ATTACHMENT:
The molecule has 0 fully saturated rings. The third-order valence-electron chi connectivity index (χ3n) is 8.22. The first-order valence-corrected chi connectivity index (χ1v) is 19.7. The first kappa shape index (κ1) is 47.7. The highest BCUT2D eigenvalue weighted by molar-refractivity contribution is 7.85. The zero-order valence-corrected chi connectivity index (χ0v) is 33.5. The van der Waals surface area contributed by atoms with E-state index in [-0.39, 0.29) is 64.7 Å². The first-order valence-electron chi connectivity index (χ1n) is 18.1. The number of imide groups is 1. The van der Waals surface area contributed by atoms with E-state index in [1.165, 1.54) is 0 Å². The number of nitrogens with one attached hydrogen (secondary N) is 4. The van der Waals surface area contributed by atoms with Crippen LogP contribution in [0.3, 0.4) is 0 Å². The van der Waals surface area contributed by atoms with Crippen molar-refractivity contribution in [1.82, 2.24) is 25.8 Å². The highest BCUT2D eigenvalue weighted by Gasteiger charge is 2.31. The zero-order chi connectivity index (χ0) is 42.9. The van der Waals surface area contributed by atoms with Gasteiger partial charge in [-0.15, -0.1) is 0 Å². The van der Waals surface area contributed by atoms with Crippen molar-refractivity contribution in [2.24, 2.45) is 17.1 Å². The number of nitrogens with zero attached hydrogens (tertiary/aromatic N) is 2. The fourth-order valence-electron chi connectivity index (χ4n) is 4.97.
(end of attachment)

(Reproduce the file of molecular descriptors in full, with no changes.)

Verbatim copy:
The molecule has 0 fully saturated rings. The third-order valence-electron chi connectivity index (χ3n) is 8.22. The first-order valence-corrected chi connectivity index (χ1v) is 19.7. The first kappa shape index (κ1) is 47.7. The highest BCUT2D eigenvalue weighted by molar-refractivity contribution is 7.85. The zero-order valence-corrected chi connectivity index (χ0v) is 33.5. The van der Waals surface area contributed by atoms with E-state index in [-0.39, 0.29) is 64.7 Å². The first-order valence-electron chi connectivity index (χ1n) is 18.1. The number of imide groups is 1. The van der Waals surface area contributed by atoms with E-state index in [1.165, 1.54) is 0 Å². The number of nitrogens with one attached hydrogen (secondary N) is 4. The van der Waals surface area contributed by atoms with Crippen LogP contribution in [0.3, 0.4) is 0 Å². The van der Waals surface area contributed by atoms with Crippen molar-refractivity contribution in [1.82, 2.24) is 25.8 Å². The highest BCUT2D eigenvalue weighted by Gasteiger charge is 2.31. The zero-order chi connectivity index (χ0) is 42.9. The van der Waals surface area contributed by atoms with Gasteiger partial charge in [-0.15, -0.1) is 0 Å². The van der Waals surface area contributed by atoms with Crippen molar-refractivity contribution in [2.24, 2.45) is 17.1 Å². The number of nitrogens with zero attached hydrogens (tertiary/aromatic N) is 2. The fourth-order valence-electron chi connectivity index (χ4n) is 4.97.